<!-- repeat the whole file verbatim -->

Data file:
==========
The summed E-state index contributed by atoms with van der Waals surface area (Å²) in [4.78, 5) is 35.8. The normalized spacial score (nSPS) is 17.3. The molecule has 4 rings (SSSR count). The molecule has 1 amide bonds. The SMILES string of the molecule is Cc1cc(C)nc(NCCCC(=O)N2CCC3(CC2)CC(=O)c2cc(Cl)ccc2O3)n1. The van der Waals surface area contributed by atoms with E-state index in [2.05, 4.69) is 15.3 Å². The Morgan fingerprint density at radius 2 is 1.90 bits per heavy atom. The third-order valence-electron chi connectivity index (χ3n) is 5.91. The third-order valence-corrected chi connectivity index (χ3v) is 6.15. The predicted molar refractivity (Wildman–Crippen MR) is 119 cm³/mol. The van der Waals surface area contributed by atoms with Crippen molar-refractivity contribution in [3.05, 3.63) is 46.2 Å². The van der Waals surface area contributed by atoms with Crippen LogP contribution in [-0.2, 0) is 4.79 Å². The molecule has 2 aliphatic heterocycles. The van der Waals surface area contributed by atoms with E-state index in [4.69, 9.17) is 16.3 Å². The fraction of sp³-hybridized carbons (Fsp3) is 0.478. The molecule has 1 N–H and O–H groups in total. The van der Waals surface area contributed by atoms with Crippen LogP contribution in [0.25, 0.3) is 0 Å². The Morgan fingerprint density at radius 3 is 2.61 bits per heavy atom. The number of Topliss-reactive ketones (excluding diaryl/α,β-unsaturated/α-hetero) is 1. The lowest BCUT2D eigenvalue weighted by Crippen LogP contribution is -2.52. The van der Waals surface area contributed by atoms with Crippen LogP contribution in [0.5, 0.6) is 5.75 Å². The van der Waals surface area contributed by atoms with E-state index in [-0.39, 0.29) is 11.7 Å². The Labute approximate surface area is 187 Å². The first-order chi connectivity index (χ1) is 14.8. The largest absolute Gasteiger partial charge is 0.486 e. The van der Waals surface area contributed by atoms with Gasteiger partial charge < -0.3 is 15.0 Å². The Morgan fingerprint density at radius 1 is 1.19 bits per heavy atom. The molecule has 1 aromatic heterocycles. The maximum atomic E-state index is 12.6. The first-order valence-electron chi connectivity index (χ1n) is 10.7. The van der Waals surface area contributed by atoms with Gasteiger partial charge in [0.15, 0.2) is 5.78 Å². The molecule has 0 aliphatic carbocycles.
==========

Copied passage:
The summed E-state index contributed by atoms with van der Waals surface area (Å²) in [4.78, 5) is 35.8. The normalized spacial score (nSPS) is 17.3. The molecule has 4 rings (SSSR count). The molecule has 1 amide bonds. The SMILES string of the molecule is Cc1cc(C)nc(NCCCC(=O)N2CCC3(CC2)CC(=O)c2cc(Cl)ccc2O3)n1. The van der Waals surface area contributed by atoms with E-state index in [2.05, 4.69) is 15.3 Å². The Morgan fingerprint density at radius 2 is 1.90 bits per heavy atom. The third-order valence-electron chi connectivity index (χ3n) is 5.91. The third-order valence-corrected chi connectivity index (χ3v) is 6.15. The predicted molar refractivity (Wildman–Crippen MR) is 119 cm³/mol. The van der Waals surface area contributed by atoms with Crippen molar-refractivity contribution in [3.05, 3.63) is 46.2 Å². The van der Waals surface area contributed by atoms with Crippen LogP contribution in [-0.2, 0) is 4.79 Å². The molecule has 2 aliphatic heterocycles. The van der Waals surface area contributed by atoms with E-state index in [4.69, 9.17) is 16.3 Å². The fraction of sp³-hybridized carbons (Fsp3) is 0.478. The molecule has 1 N–H and O–H groups in total. The van der Waals surface area contributed by atoms with Crippen LogP contribution in [0.25, 0.3) is 0 Å². The Morgan fingerprint density at radius 3 is 2.61 bits per heavy atom. The number of Topliss-reactive ketones (excluding diaryl/α,β-unsaturated/α-hetero) is 1. The lowest BCUT2D eigenvalue weighted by Crippen LogP contribution is -2.52. The van der Waals surface area contributed by atoms with Crippen LogP contribution in [0.5, 0.6) is 5.75 Å². The van der Waals surface area contributed by atoms with E-state index in [-0.39, 0.29) is 11.7 Å². The Labute approximate surface area is 187 Å². The first-order chi connectivity index (χ1) is 14.8. The largest absolute Gasteiger partial charge is 0.486 e. The van der Waals surface area contributed by atoms with Gasteiger partial charge < -0.3 is 15.0 Å². The Morgan fingerprint density at radius 1 is 1.19 bits per heavy atom. The molecule has 1 aromatic heterocycles. The maximum atomic E-state index is 12.6. The first-order valence-electron chi connectivity index (χ1n) is 10.7. The van der Waals surface area contributed by atoms with Gasteiger partial charge in [0.15, 0.2) is 5.78 Å². The molecule has 0 aliphatic carbocycles.